An Analysis of Kate Chopin's “Story of an Hour”

Topics: Woman, Women's suffrage, Wife Pages: 3 (1173 words) Published: September 18, 2010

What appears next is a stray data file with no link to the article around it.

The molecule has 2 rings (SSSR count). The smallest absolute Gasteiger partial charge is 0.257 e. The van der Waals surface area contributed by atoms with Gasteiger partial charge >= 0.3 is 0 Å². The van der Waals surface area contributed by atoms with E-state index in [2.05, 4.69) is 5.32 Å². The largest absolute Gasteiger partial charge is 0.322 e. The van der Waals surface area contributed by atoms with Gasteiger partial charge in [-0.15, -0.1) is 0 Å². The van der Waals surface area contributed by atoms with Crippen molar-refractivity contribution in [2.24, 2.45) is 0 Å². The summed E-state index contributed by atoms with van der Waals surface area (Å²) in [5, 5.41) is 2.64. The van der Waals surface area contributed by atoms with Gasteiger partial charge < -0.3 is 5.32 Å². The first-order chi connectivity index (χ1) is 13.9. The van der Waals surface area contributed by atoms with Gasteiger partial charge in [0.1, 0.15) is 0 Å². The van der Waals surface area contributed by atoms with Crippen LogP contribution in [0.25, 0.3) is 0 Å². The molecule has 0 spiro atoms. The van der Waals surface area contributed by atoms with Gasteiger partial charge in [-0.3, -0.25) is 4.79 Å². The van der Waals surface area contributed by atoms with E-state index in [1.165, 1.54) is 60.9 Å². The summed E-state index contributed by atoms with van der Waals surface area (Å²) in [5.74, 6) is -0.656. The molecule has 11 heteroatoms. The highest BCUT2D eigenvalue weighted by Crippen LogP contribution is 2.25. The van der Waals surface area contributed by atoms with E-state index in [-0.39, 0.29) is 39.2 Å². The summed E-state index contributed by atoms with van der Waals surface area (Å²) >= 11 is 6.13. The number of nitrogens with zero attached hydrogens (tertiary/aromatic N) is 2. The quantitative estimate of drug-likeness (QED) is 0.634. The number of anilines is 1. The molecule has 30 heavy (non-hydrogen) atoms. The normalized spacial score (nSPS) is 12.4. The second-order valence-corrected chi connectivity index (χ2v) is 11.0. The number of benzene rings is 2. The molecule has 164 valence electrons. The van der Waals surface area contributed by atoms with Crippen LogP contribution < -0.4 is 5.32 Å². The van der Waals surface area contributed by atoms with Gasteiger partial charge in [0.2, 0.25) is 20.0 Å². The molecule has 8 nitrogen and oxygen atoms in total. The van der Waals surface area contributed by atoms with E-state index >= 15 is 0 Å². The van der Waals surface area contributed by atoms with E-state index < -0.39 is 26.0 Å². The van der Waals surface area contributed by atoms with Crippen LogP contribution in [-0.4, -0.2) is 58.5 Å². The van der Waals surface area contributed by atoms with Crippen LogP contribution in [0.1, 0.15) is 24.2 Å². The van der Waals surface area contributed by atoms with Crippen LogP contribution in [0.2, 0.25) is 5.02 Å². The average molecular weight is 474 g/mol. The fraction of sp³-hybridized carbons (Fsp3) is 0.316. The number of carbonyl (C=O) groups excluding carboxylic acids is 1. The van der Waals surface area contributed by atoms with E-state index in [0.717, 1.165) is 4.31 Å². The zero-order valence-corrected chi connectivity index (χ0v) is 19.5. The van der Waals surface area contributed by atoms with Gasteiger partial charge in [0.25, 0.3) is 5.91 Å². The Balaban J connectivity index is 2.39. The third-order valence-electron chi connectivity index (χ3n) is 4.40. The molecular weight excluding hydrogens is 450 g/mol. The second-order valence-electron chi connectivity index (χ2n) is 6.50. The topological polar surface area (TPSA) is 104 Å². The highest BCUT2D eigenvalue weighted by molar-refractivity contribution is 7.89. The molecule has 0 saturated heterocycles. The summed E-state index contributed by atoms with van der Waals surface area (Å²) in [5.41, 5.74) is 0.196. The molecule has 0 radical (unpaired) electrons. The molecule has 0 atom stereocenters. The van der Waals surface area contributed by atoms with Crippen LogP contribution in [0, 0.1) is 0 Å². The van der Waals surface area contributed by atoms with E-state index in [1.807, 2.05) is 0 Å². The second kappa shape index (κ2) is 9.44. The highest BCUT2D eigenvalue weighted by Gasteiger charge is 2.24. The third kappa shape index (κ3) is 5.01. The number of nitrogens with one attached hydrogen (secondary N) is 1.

Throughout history, women have been restricted in their social right in silence under men’s shadow. However, as the movement for complete equality between women and men is brought up as a big issue, to have the same social quality without distinction of sex seems to have been achieved today. Furthermore, people, nowadays, know fairly well that such an inequality is not only unfair but also unjust. On the other hand, despite all the efforts that have been made to promote equality, the issue sometimes comes out as a serious problem and it is still undeniable that men are dominant in society. Therefore, it is not difficult to guess how restrained life women lived in the far past. Kate Chopin treats and shows the low social position problem of women in nineteenth-century American society in her story, “Story of an Hour”. The story, on the surface, seems to claim to stand for the theme of women’s emancipation though by giving implied hidden meaning to the main character’s death (represents the only way out for freedom), the author tells us that women can’t be set free yet. In an attempt to expose the society of her times, the author describes one woman’s miserable life. The story mainly discusses the woman’s regained freedom but, at the end of the story, the woman’s death shows that it is premature to think that women can recover their autonomy. The story begins when Louise Mallard hears the news of her husband Brently’s death in a train wreck from Richards, her husband’s friend, and Josephine, her sister. Because Louise has heart disease, they tell the news with great care. Louise first feels a great loss and cries. Then she goes to her room alone. Gazing vacantly out the window, she comes to discover her new side of which she hasn’t even been aware. She realizes that she has won back her freedom which has been deprived by her husband. While she is picturing her coming free days with great pleasure, Josephine, her sister, keeps knocking at the door, being worried...
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